Children with diabetes – National Diabetes Month

Children with diabetes – National Diabetes Month


November is National Diabetes Month, a time when communities across the country team up to bring attention to diabetes. This year’s focus is on taking care of youth who have diabetes.


Diabetes is one of the most common chronic conditions in school-age youth in the United States. Diabetes is a disorder in how the body uses glucose, a sugar that serves as the body’s fuel. In Type 1 diabetes, the body does not make insulin, a hormone that triggers cells throughout the body to take up glucose from blood. In Type 2 diabetes—the most common type—the body doesn’t make or use insulin well. Both types can lead to heart, kidney, nerve and eye diseases over time.


As a parent of a child who has diabetes, it is important to develop a plan to manage his or her diabetes.


“Regardless of your child’s age, develop a plan with a healthcare provider to manage your child’s diabetes,” said Meagan Aiken, MD, ARH pediatrician. “By staying focused on the plan every day, you will insure your child maintains a healthy glucose level.”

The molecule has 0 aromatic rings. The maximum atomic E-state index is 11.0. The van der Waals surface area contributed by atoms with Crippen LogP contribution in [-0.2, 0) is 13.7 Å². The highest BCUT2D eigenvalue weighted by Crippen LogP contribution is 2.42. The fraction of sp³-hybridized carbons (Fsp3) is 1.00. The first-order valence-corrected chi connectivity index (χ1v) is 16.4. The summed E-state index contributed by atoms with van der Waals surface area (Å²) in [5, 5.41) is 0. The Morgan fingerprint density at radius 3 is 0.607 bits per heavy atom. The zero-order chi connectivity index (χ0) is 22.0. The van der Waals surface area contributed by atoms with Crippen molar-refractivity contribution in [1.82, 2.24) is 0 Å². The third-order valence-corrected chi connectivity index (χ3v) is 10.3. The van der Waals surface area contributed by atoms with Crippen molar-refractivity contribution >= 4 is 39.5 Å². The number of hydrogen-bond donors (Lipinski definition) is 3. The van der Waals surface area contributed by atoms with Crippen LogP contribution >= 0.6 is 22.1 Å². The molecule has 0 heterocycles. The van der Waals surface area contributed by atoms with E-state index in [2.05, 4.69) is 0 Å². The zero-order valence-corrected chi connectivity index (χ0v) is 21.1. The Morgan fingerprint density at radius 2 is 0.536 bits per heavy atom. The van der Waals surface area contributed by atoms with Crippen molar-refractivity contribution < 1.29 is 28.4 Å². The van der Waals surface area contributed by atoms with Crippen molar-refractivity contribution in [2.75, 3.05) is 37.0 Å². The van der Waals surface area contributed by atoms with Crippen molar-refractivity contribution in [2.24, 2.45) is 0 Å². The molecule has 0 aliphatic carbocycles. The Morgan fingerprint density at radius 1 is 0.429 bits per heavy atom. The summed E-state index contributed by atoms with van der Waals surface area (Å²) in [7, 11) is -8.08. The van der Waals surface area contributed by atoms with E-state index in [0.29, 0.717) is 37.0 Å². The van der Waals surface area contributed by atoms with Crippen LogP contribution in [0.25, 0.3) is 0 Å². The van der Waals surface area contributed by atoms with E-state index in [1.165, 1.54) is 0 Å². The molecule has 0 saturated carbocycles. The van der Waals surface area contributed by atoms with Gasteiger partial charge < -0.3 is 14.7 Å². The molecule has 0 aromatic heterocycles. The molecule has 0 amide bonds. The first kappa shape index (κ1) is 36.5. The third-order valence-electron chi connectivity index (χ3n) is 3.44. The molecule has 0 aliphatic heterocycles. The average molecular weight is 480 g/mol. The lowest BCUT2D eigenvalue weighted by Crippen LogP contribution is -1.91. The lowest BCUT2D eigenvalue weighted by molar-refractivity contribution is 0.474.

According to the National Institutes of Health, there are specific ways you can help your child manage diabetes.


Manage blood glucose levels. Make sure your child or teen takes their medicines as prescribed, at the right time, and the right dose—even when they feel good or have reached their blood glucose, blood pressure and cholesterol goals.
Encourage healthy habits. Follow a healthy eating plan (especially if your youth is taking insulin), get enough sleep and aim for regular physical activity. Youth with type 1 diabetes should also check their blood glucose levels before, during or after physical activity.


Stay prepared for emergencies. A basic “go-kit” could include medical supplies and equipment (at least a week’s worth), emergency and health care professional contact lists, a medication list, including doses and dosing schedules and an allergy list.


Dr. Aiken recommends that parents also look out for their child’s mental health.
“Children may not want to talk about feeling anxious about their diabetes with parents,” shared Dr. Aiken. “Encourage your child to connect with other youth who have diabetes. This type of support will be helpful for their mental health and enable them to see that they are not alone on this journey.”


For more information on diabetes, go to If you need a healthcare provider to help you develop a plan to manage your child’s diabetes, go to